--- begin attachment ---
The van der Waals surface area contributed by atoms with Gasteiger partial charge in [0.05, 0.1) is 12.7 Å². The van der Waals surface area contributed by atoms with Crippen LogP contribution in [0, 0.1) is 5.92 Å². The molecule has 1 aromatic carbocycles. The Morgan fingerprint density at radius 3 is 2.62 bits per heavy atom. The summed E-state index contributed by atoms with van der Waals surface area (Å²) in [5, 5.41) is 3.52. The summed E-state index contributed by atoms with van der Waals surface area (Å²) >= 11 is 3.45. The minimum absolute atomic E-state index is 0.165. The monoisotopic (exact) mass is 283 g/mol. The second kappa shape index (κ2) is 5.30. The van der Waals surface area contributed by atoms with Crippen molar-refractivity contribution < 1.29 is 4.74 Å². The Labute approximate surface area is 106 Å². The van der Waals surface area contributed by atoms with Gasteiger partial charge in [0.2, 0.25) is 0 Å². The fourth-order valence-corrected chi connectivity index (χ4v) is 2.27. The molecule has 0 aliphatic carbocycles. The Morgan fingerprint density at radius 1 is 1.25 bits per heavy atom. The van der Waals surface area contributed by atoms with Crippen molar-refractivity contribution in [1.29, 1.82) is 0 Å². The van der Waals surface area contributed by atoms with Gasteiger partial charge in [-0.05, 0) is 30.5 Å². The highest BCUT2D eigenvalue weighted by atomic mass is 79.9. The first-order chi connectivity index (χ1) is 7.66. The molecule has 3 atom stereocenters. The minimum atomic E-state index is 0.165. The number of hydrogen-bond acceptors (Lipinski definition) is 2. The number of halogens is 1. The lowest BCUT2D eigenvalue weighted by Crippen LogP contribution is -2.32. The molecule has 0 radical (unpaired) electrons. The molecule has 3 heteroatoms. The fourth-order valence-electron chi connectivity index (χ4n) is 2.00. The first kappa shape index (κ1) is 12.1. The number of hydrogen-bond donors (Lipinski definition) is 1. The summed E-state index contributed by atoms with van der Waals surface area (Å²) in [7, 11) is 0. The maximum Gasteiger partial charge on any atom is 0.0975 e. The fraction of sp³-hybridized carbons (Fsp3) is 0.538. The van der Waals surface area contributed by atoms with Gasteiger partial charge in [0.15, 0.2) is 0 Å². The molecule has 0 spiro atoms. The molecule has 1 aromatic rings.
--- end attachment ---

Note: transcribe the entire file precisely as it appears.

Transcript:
The van der Waals surface area contributed by atoms with Gasteiger partial charge in [0.05, 0.1) is 12.7 Å². The van der Waals surface area contributed by atoms with Crippen LogP contribution in [0, 0.1) is 5.92 Å². The molecule has 1 aromatic carbocycles. The Morgan fingerprint density at radius 3 is 2.62 bits per heavy atom. The summed E-state index contributed by atoms with van der Waals surface area (Å²) in [5, 5.41) is 3.52. The summed E-state index contributed by atoms with van der Waals surface area (Å²) >= 11 is 3.45. The minimum absolute atomic E-state index is 0.165. The monoisotopic (exact) mass is 283 g/mol. The second kappa shape index (κ2) is 5.30. The van der Waals surface area contributed by atoms with Crippen molar-refractivity contribution < 1.29 is 4.74 Å². The Labute approximate surface area is 106 Å². The van der Waals surface area contributed by atoms with Gasteiger partial charge in [0.2, 0.25) is 0 Å². The fourth-order valence-corrected chi connectivity index (χ4v) is 2.27. The molecule has 0 aliphatic carbocycles. The Morgan fingerprint density at radius 1 is 1.25 bits per heavy atom. The van der Waals surface area contributed by atoms with Crippen molar-refractivity contribution in [1.29, 1.82) is 0 Å². The van der Waals surface area contributed by atoms with Gasteiger partial charge in [-0.05, 0) is 30.5 Å². The highest BCUT2D eigenvalue weighted by atomic mass is 79.9. The first-order chi connectivity index (χ1) is 7.66. The molecule has 3 atom stereocenters. The minimum atomic E-state index is 0.165. The number of hydrogen-bond acceptors (Lipinski definition) is 2. The number of halogens is 1. The lowest BCUT2D eigenvalue weighted by Crippen LogP contribution is -2.32. The molecule has 0 radical (unpaired) electrons. The molecule has 3 heteroatoms. The fourth-order valence-electron chi connectivity index (χ4n) is 2.00. The first kappa shape index (κ1) is 12.1. The number of hydrogen-bond donors (Lipinski definition) is 1. The summed E-state index contributed by atoms with van der Waals surface area (Å²) in [7, 11) is 0. The maximum Gasteiger partial charge on any atom is 0.0975 e. The fraction of sp³-hybridized carbons (Fsp3) is 0.538. The van der Waals surface area contributed by atoms with Gasteiger partial charge in [0.15, 0.2) is 0 Å². The molecule has 0 spiro atoms. The molecule has 1 aromatic rings.